India Today - - COVER STORY -

US started to move out, China be­gan to rapidly scale up its en­gage­ment. China’s stakes in Pak­istan were dra­mat­i­cally raised soon af­ter Xi’s new government took over in 2013. That same year, Xi told the Com­mu­nist Party’s cen­tral com­mit­tee that ‘pe­riph­eral diplo­macy’ would be his fo­cus, start­ing with a plan to re­vive the old Silk Road through a land ‘belt’ to Cen­tral Asia and a ‘mar­itime silk road’ to the In­dian Ocean. Xi de­cided Pak­istan would be the ful­crum of the plan, named the ‘Belt and Road’, with the land and sea arms con­verg­ing on the un­likely lo­ca­tion of Gwadar, a dusty port in Balochis­tan that had come un­der Chi­nese man­age­ment af­ter the Sin­ga­pore­ans with­drew, cit­ing huge losses.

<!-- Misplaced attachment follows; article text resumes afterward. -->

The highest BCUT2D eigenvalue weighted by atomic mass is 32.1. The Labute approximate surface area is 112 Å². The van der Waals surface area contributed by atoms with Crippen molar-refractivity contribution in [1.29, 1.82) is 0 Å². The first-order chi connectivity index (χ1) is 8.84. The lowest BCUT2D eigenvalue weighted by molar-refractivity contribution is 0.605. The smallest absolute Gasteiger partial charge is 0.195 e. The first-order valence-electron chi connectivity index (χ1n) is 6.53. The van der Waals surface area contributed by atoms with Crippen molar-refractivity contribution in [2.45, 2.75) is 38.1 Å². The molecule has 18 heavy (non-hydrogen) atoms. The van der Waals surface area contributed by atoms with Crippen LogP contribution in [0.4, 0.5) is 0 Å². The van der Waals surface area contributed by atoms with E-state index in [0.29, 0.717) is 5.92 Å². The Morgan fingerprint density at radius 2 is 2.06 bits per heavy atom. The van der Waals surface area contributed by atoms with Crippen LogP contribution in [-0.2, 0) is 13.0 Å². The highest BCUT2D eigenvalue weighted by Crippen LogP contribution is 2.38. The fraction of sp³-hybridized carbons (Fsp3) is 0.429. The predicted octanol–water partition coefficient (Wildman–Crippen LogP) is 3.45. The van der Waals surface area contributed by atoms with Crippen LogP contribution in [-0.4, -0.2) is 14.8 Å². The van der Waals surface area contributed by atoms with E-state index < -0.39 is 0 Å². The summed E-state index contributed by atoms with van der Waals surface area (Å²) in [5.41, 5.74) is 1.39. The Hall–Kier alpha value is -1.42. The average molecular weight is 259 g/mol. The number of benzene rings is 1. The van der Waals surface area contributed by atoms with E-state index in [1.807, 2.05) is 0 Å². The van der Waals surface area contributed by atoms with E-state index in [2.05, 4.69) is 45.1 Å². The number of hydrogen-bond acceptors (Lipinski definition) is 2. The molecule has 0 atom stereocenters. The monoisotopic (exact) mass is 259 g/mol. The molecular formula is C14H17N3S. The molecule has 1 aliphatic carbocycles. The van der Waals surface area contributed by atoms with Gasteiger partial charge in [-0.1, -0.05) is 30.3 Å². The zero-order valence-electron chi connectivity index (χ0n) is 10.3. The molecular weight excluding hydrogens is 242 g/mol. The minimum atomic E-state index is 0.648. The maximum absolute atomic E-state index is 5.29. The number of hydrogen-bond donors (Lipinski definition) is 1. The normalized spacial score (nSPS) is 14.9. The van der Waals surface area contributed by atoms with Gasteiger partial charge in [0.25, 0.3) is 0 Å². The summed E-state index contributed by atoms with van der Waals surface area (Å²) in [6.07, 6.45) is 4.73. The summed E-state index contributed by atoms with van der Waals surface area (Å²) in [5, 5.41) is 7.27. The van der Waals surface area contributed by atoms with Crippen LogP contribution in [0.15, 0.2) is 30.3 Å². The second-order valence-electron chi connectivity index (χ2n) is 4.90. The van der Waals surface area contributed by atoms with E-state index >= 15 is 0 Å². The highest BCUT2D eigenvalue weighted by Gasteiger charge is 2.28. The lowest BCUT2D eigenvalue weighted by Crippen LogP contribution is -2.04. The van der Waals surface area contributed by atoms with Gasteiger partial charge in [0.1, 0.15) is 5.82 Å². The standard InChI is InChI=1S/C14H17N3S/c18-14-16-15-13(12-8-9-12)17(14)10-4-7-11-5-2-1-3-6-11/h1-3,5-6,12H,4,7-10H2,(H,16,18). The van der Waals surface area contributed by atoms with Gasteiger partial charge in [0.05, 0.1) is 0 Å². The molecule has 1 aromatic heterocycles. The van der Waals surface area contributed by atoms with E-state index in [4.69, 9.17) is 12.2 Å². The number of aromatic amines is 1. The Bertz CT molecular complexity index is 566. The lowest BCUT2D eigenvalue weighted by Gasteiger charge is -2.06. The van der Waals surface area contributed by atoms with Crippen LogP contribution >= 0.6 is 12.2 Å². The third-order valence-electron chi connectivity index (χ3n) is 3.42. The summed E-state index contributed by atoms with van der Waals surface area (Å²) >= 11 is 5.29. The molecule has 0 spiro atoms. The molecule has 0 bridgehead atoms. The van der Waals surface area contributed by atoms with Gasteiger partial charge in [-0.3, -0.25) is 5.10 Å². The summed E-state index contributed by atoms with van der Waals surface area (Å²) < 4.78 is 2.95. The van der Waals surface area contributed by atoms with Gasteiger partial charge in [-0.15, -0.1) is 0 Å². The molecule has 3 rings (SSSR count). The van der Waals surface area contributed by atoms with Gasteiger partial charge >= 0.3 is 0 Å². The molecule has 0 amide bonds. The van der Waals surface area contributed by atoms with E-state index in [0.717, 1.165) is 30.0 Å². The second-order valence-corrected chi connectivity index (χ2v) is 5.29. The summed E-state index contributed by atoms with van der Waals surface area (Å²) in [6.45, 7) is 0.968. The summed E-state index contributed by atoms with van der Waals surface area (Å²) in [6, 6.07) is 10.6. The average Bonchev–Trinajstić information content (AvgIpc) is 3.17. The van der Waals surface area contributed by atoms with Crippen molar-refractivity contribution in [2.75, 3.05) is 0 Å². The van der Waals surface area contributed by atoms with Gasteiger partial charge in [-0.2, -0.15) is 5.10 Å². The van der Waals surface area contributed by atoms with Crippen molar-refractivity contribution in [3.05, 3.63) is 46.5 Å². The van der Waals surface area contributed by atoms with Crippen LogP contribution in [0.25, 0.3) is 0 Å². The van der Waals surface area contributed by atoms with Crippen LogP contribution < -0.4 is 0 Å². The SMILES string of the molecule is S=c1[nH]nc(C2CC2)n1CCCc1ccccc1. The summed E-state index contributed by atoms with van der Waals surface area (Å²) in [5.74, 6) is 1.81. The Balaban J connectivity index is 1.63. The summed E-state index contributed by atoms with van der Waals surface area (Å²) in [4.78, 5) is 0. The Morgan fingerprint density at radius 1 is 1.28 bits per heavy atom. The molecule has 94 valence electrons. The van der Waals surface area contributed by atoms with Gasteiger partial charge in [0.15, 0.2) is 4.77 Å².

Bei­jing will in the next decade com­plete what it calls the China Pak­istan Eco­nomic Cor­ri­dor (CPEC), link­ing Kash­gar, in China’s western Xin­jiang prov­ince, to Gwadar, com­pris­ing $35 bil­lion worth of en­ergy deals and in­fra­struc­ture projects cost­ing $11 bil­lion. The idea is to cor­rect the im­bal­ance in China’s ties with Pak­istan, says Han Hua, a lead­ing South Asia strate­gic ex­pert at Pek­ing Univer­sity. “We have largely only had a mil­i­tary re­la­tion­ship, but now we are adding a whole new com­po­nent,” she says. So for the first time, China will be ship­ping in tens of thou­sands of en­gi­neers, work­ers and per­son­nel into Pak­istan, as well as pour­ing in bil­lions of dol­lars. For bet­ter or for worse, Bei­jing is now deeply in­vested in the coun­try’s suc­cess.

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